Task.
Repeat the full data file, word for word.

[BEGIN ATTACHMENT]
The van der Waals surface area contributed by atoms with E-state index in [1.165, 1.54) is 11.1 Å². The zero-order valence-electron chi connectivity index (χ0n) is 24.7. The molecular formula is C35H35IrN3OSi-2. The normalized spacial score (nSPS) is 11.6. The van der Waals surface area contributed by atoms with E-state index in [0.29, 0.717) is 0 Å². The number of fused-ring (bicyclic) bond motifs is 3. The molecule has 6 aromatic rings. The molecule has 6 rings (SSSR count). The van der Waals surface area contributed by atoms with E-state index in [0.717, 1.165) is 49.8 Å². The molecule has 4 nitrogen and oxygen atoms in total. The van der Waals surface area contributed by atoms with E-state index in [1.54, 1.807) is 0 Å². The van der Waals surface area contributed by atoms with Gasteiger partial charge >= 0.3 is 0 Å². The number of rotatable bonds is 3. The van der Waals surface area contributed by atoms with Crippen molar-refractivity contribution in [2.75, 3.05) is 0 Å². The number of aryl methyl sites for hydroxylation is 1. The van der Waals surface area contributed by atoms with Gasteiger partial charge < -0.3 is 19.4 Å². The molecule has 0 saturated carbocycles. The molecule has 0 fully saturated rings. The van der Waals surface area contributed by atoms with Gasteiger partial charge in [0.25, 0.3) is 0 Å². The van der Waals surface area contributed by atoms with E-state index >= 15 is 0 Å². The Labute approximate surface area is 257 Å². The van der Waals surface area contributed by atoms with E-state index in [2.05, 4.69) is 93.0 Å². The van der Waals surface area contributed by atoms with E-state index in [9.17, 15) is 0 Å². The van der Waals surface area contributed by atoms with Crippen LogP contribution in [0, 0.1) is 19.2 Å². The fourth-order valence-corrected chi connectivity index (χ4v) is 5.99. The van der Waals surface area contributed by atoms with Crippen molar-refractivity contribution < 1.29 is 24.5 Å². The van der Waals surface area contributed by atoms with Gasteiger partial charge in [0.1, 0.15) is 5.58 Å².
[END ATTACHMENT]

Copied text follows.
The van der Waals surface area contributed by atoms with E-state index in [1.165, 1.54) is 11.1 Å². The zero-order valence-electron chi connectivity index (χ0n) is 24.7. The molecular formula is C35H35IrN3OSi-2. The normalized spacial score (nSPS) is 11.6. The van der Waals surface area contributed by atoms with E-state index in [0.29, 0.717) is 0 Å². The number of fused-ring (bicyclic) bond motifs is 3. The molecule has 6 aromatic rings. The molecule has 6 rings (SSSR count). The van der Waals surface area contributed by atoms with E-state index in [0.717, 1.165) is 49.8 Å². The molecule has 4 nitrogen and oxygen atoms in total. The van der Waals surface area contributed by atoms with E-state index in [1.54, 1.807) is 0 Å². The van der Waals surface area contributed by atoms with Gasteiger partial charge >= 0.3 is 0 Å². The number of rotatable bonds is 3. The van der Waals surface area contributed by atoms with Crippen molar-refractivity contribution in [2.75, 3.05) is 0 Å². The number of aryl methyl sites for hydroxylation is 1. The van der Waals surface area contributed by atoms with Gasteiger partial charge < -0.3 is 19.4 Å². The molecule has 0 saturated carbocycles. The molecule has 0 fully saturated rings. The van der Waals surface area contributed by atoms with Gasteiger partial charge in [0.25, 0.3) is 0 Å². The van der Waals surface area contributed by atoms with E-state index >= 15 is 0 Å². The Labute approximate surface area is 257 Å². The van der Waals surface area contributed by atoms with E-state index in [2.05, 4.69) is 93.0 Å². The van der Waals surface area contributed by atoms with E-state index in [9.17, 15) is 0 Å². The van der Waals surface area contributed by atoms with Crippen LogP contribution in [0, 0.1) is 19.2 Å². The fourth-order valence-corrected chi connectivity index (χ4v) is 5.99. The van der Waals surface area contributed by atoms with Crippen molar-refractivity contribution < 1.29 is 24.5 Å². The van der Waals surface area contributed by atoms with Gasteiger partial charge in [0.1, 0.15) is 5.58 Å².